I have been working hard to see our blind brethren in the judiciary in Delhi. However, despite five posts specially reserved for the Blind in the judicial examinations held in past few years, we have seen no success.  I am requesting the Delhi High Court to organize special coaching to blind law graduates and practicing blind lawyers this year so that we can put up an example to the country. Its not that we have no blind judges in the country, but we have none in Delhi so far.

Please refer to my earlier posts "Can a blind person work as a judge?" and subsequently  "Want to become a judge?" and "A step further to ensure that Blind can function effectively in Courts" on this subject. 

Here is the wonderful news from Korea. 

SEOUL: Judge Choi Young focused on the sounds from his laptop computer at the court as he strives to grasp the case he undertook.

A text-to-speech software in the computer helped blind judge with the trial. While attendees were nervous and astonished to see how dexterously he dealt with the case, he remained calm and confident.
Korean blind judge, Choi Young, adjusts an earpiece as he presides over his first public ruling for a civil case at the Seoul Northern District Court in Dobong District (Photo credit: Korea Joongang Daily)
Korean blind judge, Choi Young, adjusts an earpiece 
as he presides over his first public ruling for a civil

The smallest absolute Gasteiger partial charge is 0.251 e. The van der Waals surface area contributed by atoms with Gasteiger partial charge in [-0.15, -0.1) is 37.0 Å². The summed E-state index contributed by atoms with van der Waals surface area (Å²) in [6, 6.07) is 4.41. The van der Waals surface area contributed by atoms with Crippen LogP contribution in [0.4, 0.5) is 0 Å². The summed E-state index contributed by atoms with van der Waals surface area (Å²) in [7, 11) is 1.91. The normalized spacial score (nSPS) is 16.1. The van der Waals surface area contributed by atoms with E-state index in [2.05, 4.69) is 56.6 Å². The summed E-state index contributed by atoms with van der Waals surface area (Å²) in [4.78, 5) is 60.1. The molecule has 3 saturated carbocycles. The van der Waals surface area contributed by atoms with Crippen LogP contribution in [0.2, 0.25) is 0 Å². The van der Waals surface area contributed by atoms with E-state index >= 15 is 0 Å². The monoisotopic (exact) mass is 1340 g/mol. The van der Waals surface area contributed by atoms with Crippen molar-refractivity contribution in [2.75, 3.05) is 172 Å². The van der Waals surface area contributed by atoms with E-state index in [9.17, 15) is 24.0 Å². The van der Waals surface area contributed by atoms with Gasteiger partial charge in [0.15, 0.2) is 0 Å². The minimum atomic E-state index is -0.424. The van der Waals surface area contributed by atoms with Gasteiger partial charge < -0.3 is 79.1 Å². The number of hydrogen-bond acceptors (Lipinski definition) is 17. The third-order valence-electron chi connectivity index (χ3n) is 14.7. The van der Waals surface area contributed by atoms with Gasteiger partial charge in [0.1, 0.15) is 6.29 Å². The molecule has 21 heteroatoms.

case at the Seoul Northern District Court 
in Dobong District 
(Photo credit: Korea Joongang Daily)

Choi, the Korea’s first blind judge, had his first open trial on Friday. 

Choi is one of the 86 new judges appointed in February and works as an associate judge at the Seoul Northern District Court.

The 32-year-old judge had five trials on Friday. He entered the court room at 10:00 a.m., supported by his fellow judge. He found his seat with the help of other staff. Unlike other judges, there was a laptop computer at his seat.

The court said it had installed a text-to-speech software and provided the necessary equipment, including the laptop, to assist  judge.   “He translates all the documents into audio files and put it in a USB flash drive before trials,” an official from the court said.

During the open trial on Friday, Choi seemed calm and looked no different from other judges besides he had an in-ear earphone. He also typed something on his laptop from time to time.
Observers were impressed how he could look for all the necessary files and document during the trial.

“Choi can memorize all the documents by listening to the audio files just one or two times,” a spokesman of the Seoul Northern District Court said.

Choi noted Friday that he hopes he can bring a new change in Korean society. “There was a big change after the country appointed its first woman judge. I hope I can make the same effect as the country’s first blind judge,” he said.

The 32-year-old was not born vision disability, but started to lose his vision from 1998 due to illness. He lost his vision completely in 2005 while at Seoul National University. He needed extra effort to prepare for the judicial examination due to his disability.

Despite his five consecutive failures, Choi did not give up and passed the judicial examination in 2008.

He completed a two-year program at the Judicial Research and Training Institute in earlier this year to become the country’s first ever blind judge.

Source: Asia online